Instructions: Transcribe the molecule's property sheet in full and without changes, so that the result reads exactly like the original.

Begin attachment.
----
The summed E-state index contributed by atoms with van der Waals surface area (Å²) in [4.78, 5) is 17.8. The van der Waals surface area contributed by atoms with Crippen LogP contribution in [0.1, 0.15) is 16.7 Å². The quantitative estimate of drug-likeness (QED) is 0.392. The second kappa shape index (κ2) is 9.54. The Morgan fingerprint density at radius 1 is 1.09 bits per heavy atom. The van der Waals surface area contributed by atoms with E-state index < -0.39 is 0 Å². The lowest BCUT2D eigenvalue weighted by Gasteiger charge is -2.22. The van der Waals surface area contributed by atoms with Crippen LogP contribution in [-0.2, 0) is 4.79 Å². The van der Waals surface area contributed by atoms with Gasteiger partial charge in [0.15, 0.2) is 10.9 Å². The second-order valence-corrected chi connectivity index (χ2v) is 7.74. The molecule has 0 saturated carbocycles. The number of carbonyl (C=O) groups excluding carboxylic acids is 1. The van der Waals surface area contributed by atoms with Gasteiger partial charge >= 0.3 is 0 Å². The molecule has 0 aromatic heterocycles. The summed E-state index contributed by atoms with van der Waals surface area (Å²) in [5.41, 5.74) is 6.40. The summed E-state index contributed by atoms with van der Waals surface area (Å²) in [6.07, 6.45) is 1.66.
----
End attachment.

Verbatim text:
The summed E-state index contributed by atoms with van der Waals surface area (Å²) in [4.78, 5) is 17.8. The van der Waals surface area contributed by atoms with Crippen LogP contribution in [0.1, 0.15) is 16.7 Å². The quantitative estimate of drug-likeness (QED) is 0.392. The second kappa shape index (κ2) is 9.54. The Morgan fingerprint density at radius 1 is 1.09 bits per heavy atom. The van der Waals surface area contributed by atoms with E-state index < -0.39 is 0 Å². The lowest BCUT2D eigenvalue weighted by Gasteiger charge is -2.22. The van der Waals surface area contributed by atoms with Crippen LogP contribution in [-0.2, 0) is 4.79 Å². The van der Waals surface area contributed by atoms with Gasteiger partial charge in [0.15, 0.2) is 10.9 Å². The second-order valence-corrected chi connectivity index (χ2v) is 7.74. The molecule has 0 saturated carbocycles. The number of carbonyl (C=O) groups excluding carboxylic acids is 1. The van der Waals surface area contributed by atoms with Gasteiger partial charge >= 0.3 is 0 Å². The molecule has 0 aromatic heterocycles. The summed E-state index contributed by atoms with van der Waals surface area (Å²) in [5.41, 5.74) is 6.40. The summed E-state index contributed by atoms with van der Waals surface area (Å²) in [6.07, 6.45) is 1.66.